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Who Should Get Vaccinated for HPV?

From the flu to tetanus to whooping cough, there are a lot of diseases to get vaccinated for. Immunizations are an important part of keeping you healthy, and it’s important to get the recommended doses at the recommended times. 

One vaccine in particular, the HPV vaccine, can protect you from certain types of cancer and uncomfortable symptoms, such as genital warts. In this article, the team at Downtown Medical Group in San Francisco explains the importance of the HPV vaccine and who needs it.

What is HPV? 

HPV stands for human papillomavirus. Usually transmitted sexually or through skin-to-skin contact, HPV can cause genital warts, and some kinds of cancer. Notably, HPV can lead to cervical cancer in females, penile cancers in males, other reproductive organs in both males and females, anal cancers, and some head and neck cancers. There are more than 100 types of HPV, though not all of them cause health problems. 

Does everyone need an HPV vaccination?

The Centers for Disease Control and Prevention (CDC) recommends two doses of an HPV vaccine for all boys and girls at ages 11 or 12, although children can be vaccinated as early as age 9. You can still get the vaccine as an adult. In fact, the CDC recommends the HPV vaccine for everyone through age 26, but you may need three shots instead of two. Three doses are also recommended for people with autoimmune disorders.

The CDC doesn’t recommend the HPV vaccine for everyone older than age 26, but you may still get vaccinated if you decide the benefits outweigh the risks up to the age of 45 years old. For example, people in their late 20s who are very sexually active may benefit from the HPV vaccine.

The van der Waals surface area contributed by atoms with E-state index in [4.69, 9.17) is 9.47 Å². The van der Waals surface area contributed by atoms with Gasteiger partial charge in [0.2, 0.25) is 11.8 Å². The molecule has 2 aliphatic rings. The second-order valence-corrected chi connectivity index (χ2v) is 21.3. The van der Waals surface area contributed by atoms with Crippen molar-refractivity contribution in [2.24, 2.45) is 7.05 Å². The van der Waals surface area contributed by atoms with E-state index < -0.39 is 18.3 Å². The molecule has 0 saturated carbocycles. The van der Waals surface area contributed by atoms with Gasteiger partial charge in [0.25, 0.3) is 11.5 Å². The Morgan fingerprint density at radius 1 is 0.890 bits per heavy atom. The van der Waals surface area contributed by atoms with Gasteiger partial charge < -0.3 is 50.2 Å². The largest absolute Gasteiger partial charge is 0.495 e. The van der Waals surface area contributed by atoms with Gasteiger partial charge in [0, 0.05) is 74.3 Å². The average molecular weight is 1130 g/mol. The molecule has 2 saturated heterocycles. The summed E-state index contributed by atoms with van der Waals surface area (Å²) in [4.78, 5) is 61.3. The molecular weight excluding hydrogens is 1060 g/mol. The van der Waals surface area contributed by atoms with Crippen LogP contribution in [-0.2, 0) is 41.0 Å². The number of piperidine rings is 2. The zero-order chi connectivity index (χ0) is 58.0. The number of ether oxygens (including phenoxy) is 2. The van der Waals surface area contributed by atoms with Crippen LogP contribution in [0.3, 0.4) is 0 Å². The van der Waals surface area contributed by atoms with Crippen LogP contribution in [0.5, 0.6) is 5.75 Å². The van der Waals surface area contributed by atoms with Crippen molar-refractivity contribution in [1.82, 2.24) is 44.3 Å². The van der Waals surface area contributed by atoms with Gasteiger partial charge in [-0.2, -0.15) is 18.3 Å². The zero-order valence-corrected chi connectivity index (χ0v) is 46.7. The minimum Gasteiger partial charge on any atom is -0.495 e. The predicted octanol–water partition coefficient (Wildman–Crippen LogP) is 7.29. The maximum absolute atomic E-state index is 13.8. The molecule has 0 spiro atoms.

Some people shouldn’t get the HPV vaccine. These groups include: 

Aside from the groups above, everyone should be able to safely receive the HPV vaccine to protect themselves against the virus. If you’re not sure if you fall into one of those groups, ask your doctor about the HPV vaccine and what’s right for you. 

What are the risk factors for HPV?

If you’re sexually active, you’re more likely to get HPV. And, the more sexual partners you have — and the more partners your current partner has or had — the more your risk for HPV goes up. 

Your risk of contracting HPV also increases if you’re immunocompromised in any way, because your body is less likely to fight off the virus. 

What is the HPV-vaccination timeline?

The ideal timeline is to get the first dose at age 11 or 12, and then get the second dose 6-12 months later. 

If you didn’t receive the HPV vaccine before you turned age 15, you may need three doses over the course of six months, after the initial dose, you will receive one in 1-2 months and then 6 months. 

To learn more about getting an HPV vaccine, book an appointment online or over the phone with Downtown Medical Group. You can also schedule a telehealth visit and talk with a doctor about HPV or the vaccine from the convenience of your home.

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